Immediately the House impeachment managers noted that Bolton’s new information meant the Senate simply must call him as a witness, and tonight, at least, GOP senators were wavering on admitting witnesses. (Remember, McConnell’s resolution means that even if they subpoena witnesses, those witnesses will be deposed in private and their testimony might never be public. Many people thought this provision was designed precisely to silence Bolton.) We’ll see.

Even the Fox News Channel felt obliged to note this bombshell news, although host Steve Hilton assured viewers he had “read the full report”—I have no clue to what he is referring—and that it did not change anything of substance, but “you can be sure that the impeachment fanatics on establishment state TV will be obsessed with this tomorrow.”

The administration is clearly under stress and doubling down on gaslighting. Yesterday, Pompeo claimed that NPR reporter Mary Louise Kelly lied to him twice and lambasted her and the media for their bad faith; today emails show that she did not lie, that Pompeo’s press aide knew that she would ask him the questions he did. So he, not she, was lying. Shortly after the emails came out, Trump retweeted a tweet from a right-wing commentator asking why NPR even exists.

But the implications of the destruction of our government might well soon become terrifyingly clear. I actually wrote about the new coronavirus the day it was announced because it hit a number of issues that, as a historian, I thought were important. But I deleted the paragraph, afraid that readers who are already on edge would become unnecessarily worried (I did leave it in the notes for that day as a record for future scholars). For the purposes of this political record, though, we should note that the GOP project of dismantling the government means that we have not had anyone in charge of leading the U.S. response to a pandemic since May 2018, when Rear Admiral Timothy Ziemer from the National Security Council was pushed out during a shake up by then-National Security Advisor John Bolton, who broke up the team designed to focus on global health security.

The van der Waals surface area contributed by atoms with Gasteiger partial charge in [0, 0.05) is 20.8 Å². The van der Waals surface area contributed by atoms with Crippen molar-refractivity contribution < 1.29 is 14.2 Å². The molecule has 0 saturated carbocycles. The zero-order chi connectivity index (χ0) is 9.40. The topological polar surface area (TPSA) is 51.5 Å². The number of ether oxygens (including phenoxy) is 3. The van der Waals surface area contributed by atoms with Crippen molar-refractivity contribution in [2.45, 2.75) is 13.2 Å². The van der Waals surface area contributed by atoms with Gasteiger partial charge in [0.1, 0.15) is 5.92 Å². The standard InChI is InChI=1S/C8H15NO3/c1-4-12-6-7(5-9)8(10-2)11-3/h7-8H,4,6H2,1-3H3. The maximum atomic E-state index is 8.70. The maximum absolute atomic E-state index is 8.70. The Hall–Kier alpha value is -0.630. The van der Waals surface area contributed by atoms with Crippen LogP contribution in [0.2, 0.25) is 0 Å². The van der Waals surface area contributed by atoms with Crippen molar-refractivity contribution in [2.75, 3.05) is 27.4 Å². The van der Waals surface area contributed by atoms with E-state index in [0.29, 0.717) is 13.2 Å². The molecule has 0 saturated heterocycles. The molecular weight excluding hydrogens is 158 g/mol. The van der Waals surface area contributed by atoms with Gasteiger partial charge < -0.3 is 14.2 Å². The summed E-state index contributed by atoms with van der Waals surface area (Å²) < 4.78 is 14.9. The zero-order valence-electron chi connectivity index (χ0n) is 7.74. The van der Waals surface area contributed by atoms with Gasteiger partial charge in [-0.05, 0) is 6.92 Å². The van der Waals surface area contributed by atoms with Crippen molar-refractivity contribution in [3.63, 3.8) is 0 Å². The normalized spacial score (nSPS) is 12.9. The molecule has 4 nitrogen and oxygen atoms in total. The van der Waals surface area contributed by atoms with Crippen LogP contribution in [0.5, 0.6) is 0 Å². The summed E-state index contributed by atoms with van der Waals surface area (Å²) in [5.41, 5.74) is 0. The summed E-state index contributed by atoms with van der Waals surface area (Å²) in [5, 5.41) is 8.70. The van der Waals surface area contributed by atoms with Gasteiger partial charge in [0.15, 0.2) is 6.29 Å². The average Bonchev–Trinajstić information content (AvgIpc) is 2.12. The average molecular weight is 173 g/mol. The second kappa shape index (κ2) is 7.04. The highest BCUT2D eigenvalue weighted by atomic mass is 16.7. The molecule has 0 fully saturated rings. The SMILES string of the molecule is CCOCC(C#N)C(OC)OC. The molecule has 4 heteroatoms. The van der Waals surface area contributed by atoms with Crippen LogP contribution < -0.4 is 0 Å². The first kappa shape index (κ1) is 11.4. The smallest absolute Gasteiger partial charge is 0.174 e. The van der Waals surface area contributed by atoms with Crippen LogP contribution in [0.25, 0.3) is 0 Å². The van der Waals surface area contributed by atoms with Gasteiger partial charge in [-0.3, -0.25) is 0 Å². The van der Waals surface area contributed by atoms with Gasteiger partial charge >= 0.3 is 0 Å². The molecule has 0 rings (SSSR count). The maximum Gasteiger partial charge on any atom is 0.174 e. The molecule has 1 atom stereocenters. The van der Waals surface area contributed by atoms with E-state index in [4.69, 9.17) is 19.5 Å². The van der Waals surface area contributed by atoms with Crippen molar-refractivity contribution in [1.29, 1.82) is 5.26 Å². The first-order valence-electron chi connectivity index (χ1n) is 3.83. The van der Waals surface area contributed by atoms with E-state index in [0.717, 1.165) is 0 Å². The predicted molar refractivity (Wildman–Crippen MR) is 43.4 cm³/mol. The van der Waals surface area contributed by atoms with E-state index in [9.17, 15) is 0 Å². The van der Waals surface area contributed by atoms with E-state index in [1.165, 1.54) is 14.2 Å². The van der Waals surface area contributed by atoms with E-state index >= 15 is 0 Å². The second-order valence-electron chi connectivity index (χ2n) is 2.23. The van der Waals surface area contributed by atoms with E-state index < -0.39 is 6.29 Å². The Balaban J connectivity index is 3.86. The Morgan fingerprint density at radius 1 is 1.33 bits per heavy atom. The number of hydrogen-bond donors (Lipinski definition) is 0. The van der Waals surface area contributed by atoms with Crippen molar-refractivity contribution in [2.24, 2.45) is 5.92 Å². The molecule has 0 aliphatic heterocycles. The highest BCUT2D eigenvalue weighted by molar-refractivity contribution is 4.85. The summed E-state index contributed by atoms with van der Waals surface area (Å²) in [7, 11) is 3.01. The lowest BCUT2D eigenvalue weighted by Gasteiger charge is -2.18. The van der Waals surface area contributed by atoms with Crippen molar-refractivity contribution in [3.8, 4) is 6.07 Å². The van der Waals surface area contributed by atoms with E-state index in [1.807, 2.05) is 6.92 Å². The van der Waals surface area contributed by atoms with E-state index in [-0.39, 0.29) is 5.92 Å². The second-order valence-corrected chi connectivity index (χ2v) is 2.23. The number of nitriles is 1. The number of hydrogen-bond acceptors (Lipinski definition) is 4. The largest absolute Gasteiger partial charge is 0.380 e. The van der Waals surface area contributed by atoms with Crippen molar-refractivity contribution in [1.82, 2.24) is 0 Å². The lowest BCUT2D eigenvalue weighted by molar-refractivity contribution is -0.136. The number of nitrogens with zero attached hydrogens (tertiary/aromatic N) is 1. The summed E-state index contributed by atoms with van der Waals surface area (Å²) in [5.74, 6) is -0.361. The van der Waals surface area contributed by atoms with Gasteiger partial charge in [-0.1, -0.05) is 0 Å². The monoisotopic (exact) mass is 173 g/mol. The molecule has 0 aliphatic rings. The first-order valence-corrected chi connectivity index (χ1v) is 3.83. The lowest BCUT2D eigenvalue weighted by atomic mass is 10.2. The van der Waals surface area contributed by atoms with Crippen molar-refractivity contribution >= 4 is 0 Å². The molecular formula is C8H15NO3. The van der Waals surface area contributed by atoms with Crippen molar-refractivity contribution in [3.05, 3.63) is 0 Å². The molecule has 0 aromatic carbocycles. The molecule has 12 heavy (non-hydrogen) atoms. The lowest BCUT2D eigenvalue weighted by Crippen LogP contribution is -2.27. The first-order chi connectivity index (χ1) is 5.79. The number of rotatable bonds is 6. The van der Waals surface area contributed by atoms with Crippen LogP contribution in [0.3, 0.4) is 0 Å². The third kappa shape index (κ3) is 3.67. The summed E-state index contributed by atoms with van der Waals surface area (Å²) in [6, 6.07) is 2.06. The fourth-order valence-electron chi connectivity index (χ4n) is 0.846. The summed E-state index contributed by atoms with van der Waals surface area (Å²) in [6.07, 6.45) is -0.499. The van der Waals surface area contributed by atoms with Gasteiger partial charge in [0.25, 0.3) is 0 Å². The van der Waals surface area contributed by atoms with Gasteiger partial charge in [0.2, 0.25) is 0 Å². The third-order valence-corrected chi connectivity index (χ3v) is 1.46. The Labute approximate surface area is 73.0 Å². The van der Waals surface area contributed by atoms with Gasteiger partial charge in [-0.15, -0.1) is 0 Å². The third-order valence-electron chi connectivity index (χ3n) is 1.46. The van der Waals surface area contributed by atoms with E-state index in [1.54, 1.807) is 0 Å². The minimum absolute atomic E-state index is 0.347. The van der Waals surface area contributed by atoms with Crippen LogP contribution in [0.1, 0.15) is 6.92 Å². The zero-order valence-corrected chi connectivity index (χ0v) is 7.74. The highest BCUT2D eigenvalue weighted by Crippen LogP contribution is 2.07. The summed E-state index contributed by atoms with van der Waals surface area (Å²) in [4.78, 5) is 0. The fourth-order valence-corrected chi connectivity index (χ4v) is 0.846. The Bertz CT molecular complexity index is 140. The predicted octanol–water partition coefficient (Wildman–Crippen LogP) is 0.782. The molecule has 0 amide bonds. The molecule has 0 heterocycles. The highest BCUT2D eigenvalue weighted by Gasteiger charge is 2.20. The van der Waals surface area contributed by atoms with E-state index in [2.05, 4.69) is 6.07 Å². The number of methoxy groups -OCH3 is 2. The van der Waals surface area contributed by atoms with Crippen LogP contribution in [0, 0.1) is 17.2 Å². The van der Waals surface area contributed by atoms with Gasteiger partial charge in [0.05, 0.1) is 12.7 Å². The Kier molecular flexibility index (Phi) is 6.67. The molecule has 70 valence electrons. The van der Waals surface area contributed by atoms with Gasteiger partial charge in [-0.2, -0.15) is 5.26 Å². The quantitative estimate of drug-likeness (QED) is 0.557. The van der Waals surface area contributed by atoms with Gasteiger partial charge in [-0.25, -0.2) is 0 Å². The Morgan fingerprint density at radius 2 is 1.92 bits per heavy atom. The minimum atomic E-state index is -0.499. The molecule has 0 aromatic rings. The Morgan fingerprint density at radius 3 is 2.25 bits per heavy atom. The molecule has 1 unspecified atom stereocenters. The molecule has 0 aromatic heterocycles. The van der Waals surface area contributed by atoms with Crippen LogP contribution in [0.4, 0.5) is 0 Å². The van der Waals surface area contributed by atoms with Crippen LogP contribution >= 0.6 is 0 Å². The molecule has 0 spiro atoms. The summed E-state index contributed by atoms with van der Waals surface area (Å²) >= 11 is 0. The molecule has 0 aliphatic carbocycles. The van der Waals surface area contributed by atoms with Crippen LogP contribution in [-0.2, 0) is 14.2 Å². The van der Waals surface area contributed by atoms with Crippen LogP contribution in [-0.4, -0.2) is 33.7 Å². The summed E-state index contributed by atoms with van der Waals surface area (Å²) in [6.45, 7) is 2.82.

Strap in, folks. All signs suggest this is going to be quite a week.




FNC clip:

Pandemic response:

Nondisclosure agreements:

Trump tweet about Schiff:

Pike story:

Fox news poll:


Bolton’s book:


Originally posted as Notes from an American.
Re-posted with permission.

DemCast is an advocacy-based 501(c)4 nonprofit. We have made the decision to build a media site free of outside influence. There are no ads. We do not get paid for clicks. If you appreciate our content, please consider a small monthly donation.

Heather Cox Richardson is a political historian who uses facts and history to make observations about contemporary American politics. She is the author, most recently, of To Make Men Free: A History of the Republican Party.